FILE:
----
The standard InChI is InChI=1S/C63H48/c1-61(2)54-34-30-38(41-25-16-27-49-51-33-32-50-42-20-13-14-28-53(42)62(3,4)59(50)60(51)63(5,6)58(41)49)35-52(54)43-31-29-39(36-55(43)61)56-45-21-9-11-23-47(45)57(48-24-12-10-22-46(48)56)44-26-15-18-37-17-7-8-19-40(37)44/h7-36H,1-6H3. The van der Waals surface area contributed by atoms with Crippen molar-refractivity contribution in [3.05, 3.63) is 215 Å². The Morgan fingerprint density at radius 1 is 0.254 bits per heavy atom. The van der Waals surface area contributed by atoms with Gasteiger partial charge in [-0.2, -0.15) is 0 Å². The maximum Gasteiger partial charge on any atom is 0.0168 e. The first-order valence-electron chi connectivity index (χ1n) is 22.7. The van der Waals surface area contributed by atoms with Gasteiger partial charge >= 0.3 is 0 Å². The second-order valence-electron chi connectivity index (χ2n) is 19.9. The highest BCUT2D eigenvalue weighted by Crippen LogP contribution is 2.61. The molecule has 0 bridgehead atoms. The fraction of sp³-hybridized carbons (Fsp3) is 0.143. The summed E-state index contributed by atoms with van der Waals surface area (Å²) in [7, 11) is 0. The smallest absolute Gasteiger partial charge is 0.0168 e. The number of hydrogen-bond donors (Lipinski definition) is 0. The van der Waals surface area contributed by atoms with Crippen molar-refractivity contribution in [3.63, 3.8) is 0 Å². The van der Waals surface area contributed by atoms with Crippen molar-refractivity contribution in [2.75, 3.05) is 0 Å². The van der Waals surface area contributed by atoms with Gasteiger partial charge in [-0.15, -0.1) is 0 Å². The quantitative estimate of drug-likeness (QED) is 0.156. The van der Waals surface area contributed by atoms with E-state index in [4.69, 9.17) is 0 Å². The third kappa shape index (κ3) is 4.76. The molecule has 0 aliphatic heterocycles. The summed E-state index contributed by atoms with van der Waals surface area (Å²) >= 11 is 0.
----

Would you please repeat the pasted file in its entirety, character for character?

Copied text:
The standard InChI is InChI=1S/C63H48/c1-61(2)54-34-30-38(41-25-16-27-49-51-33-32-50-42-20-13-14-28-53(42)62(3,4)59(50)60(51)63(5,6)58(41)49)35-52(54)43-31-29-39(36-55(43)61)56-45-21-9-11-23-47(45)57(48-24-12-10-22-46(48)56)44-26-15-18-37-17-7-8-19-40(37)44/h7-36H,1-6H3. The van der Waals surface area contributed by atoms with Crippen molar-refractivity contribution in [3.05, 3.63) is 215 Å². The Morgan fingerprint density at radius 1 is 0.254 bits per heavy atom. The van der Waals surface area contributed by atoms with Gasteiger partial charge in [-0.2, -0.15) is 0 Å². The maximum Gasteiger partial charge on any atom is 0.0168 e. The first-order valence-electron chi connectivity index (χ1n) is 22.7. The van der Waals surface area contributed by atoms with Gasteiger partial charge >= 0.3 is 0 Å². The second-order valence-electron chi connectivity index (χ2n) is 19.9. The highest BCUT2D eigenvalue weighted by Crippen LogP contribution is 2.61. The molecule has 0 bridgehead atoms. The fraction of sp³-hybridized carbons (Fsp3) is 0.143. The summed E-state index contributed by atoms with van der Waals surface area (Å²) in [7, 11) is 0. The smallest absolute Gasteiger partial charge is 0.0168 e. The number of hydrogen-bond donors (Lipinski definition) is 0. The van der Waals surface area contributed by atoms with Crippen molar-refractivity contribution in [3.63, 3.8) is 0 Å². The van der Waals surface area contributed by atoms with Crippen molar-refractivity contribution in [2.75, 3.05) is 0 Å². The van der Waals surface area contributed by atoms with Gasteiger partial charge in [-0.15, -0.1) is 0 Å². The quantitative estimate of drug-likeness (QED) is 0.156. The van der Waals surface area contributed by atoms with E-state index in [4.69, 9.17) is 0 Å². The third kappa shape index (κ3) is 4.76. The molecule has 0 aliphatic heterocycles. The summed E-state index contributed by atoms with van der Waals surface area (Å²) >= 11 is 0.